Today, the hardest thing to do is not check your Smartphone/email/textmessage/social media every five minutes. Or less.
I start each class with a request my students put away their phones and close their laptops. In each session, there is inevitably someone who tries to hide that he/she is using. Typical of junkies, right? They think they’re being sly or pulling the wool over my eyes. But I’ve been around this block a few times and those tricks aren’t new anymore. Heck, I’m even guilty of sneaking a peek in meetings when the information doesn’t apply to me or I think I’ve heard it before.
Then there are the people who don’t even try to hide it. You’ve probably seen it as well – a blatant and continual checking of phones, tablets and computers in conferences and meetings rooms across the world. Presenters no longer only have the challenge of room, AV and sound distractions, but now they compete with email, Candy Crush and every other available app.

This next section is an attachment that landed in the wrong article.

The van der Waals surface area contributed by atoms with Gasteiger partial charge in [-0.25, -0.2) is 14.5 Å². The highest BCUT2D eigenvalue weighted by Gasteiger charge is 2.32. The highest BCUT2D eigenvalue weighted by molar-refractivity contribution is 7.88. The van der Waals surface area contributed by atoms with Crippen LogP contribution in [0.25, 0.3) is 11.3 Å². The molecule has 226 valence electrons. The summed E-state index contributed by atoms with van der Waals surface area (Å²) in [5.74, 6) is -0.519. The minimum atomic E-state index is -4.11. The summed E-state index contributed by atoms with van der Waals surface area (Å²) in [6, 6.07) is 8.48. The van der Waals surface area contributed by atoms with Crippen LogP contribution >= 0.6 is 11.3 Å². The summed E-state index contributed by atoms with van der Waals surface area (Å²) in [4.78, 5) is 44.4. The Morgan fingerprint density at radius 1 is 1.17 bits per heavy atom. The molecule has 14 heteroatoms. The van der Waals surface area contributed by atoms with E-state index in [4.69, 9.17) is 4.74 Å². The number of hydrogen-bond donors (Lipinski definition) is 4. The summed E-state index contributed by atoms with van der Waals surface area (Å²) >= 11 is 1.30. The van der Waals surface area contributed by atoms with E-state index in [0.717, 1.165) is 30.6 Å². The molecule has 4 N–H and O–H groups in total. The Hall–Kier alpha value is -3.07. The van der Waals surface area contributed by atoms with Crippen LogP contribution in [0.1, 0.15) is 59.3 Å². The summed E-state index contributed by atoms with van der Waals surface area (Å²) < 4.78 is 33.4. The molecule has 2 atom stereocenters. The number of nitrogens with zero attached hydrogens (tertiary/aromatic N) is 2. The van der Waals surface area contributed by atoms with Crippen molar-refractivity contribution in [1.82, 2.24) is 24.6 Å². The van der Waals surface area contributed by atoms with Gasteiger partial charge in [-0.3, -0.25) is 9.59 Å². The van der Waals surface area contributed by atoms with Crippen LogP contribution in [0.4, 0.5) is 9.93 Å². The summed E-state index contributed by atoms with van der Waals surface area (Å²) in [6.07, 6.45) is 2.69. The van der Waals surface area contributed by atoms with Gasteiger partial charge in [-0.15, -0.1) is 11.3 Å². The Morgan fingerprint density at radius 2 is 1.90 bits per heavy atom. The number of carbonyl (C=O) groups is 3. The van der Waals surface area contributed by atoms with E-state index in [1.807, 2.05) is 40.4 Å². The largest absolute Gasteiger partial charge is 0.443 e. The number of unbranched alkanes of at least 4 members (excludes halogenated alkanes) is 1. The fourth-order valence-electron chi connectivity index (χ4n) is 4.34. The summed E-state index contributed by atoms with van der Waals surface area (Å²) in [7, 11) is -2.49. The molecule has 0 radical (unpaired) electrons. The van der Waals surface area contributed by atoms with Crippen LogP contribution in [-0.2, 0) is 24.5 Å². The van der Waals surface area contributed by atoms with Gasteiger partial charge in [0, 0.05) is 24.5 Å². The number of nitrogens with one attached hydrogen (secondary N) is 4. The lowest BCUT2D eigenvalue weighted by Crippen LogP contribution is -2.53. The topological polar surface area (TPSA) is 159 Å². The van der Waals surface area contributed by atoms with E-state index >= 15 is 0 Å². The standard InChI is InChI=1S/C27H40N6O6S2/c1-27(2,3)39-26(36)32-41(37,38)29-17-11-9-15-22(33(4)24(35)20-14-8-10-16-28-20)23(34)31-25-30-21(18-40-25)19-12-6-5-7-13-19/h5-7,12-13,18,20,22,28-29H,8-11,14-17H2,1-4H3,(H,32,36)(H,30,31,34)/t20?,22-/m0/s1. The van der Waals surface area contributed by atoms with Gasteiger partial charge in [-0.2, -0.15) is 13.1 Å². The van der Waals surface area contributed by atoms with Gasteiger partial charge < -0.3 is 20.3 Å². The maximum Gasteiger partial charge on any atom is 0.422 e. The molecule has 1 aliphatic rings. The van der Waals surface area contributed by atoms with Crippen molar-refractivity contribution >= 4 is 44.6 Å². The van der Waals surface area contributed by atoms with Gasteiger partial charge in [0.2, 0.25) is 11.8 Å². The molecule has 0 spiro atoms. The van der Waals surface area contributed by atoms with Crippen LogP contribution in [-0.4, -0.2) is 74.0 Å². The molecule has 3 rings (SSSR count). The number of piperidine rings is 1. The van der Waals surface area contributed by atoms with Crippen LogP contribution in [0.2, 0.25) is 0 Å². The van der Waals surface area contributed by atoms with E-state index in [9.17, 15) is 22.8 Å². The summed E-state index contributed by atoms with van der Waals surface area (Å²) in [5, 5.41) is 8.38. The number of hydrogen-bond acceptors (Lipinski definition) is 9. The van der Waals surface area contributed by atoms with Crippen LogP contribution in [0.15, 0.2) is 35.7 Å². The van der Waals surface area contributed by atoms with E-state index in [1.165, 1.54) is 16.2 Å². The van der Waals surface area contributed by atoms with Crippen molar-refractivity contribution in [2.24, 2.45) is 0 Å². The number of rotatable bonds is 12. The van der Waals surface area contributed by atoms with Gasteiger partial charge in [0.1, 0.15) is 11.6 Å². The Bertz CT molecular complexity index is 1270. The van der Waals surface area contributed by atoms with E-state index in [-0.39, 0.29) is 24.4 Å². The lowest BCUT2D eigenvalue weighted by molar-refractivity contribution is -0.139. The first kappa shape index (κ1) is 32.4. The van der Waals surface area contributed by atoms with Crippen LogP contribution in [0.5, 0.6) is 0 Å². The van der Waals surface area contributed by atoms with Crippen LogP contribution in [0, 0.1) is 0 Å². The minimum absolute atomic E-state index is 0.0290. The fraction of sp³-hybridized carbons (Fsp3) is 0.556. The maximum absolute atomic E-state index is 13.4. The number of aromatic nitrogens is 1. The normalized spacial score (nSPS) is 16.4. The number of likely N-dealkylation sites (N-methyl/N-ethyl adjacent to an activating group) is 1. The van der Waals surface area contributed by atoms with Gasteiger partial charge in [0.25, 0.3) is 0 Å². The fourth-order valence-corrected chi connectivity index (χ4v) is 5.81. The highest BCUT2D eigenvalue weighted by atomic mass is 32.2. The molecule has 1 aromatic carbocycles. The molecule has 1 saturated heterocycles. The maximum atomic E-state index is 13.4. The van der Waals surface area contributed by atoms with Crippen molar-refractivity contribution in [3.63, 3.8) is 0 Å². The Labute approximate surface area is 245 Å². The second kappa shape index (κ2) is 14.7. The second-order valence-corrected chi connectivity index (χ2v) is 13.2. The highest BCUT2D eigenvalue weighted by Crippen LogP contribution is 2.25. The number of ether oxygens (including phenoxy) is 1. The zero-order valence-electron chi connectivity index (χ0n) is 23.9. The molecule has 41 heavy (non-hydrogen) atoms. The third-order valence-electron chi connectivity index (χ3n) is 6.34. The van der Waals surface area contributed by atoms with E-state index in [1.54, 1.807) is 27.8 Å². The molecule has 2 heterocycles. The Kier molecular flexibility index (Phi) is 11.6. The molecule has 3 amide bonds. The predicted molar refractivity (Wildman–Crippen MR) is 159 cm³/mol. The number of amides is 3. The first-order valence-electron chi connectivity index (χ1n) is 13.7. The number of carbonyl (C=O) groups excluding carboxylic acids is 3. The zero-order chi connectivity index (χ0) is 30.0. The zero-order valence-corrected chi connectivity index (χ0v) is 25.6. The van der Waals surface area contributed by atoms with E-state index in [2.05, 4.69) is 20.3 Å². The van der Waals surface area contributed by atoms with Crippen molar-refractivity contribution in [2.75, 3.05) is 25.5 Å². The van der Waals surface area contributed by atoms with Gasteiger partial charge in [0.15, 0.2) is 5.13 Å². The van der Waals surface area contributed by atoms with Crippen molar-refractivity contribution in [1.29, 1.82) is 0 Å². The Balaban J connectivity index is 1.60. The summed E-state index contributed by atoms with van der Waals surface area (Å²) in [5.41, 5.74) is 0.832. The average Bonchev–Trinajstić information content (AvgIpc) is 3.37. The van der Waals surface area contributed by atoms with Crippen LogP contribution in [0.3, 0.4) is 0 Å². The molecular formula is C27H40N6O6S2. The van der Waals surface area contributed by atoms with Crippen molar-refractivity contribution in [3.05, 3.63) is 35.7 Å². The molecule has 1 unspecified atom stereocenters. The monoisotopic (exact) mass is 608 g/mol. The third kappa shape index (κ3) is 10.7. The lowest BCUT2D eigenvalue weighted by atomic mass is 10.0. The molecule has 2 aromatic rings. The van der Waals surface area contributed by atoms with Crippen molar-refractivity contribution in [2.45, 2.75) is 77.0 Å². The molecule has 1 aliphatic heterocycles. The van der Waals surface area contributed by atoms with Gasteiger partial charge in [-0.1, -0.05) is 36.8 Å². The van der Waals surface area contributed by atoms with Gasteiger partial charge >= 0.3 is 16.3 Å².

Why is the information received from someone who isn’t there more interesting than the people in the room?
This technology has only been around for a relatively short time, but with the swipe of a finger, we’ve trained ourselves very well. It’s a continual and non-stop check of all information sources.
Ding! The text message indicator sounds and there is a scramble to see who is the sender.
Pavlov would be proud. Or would he?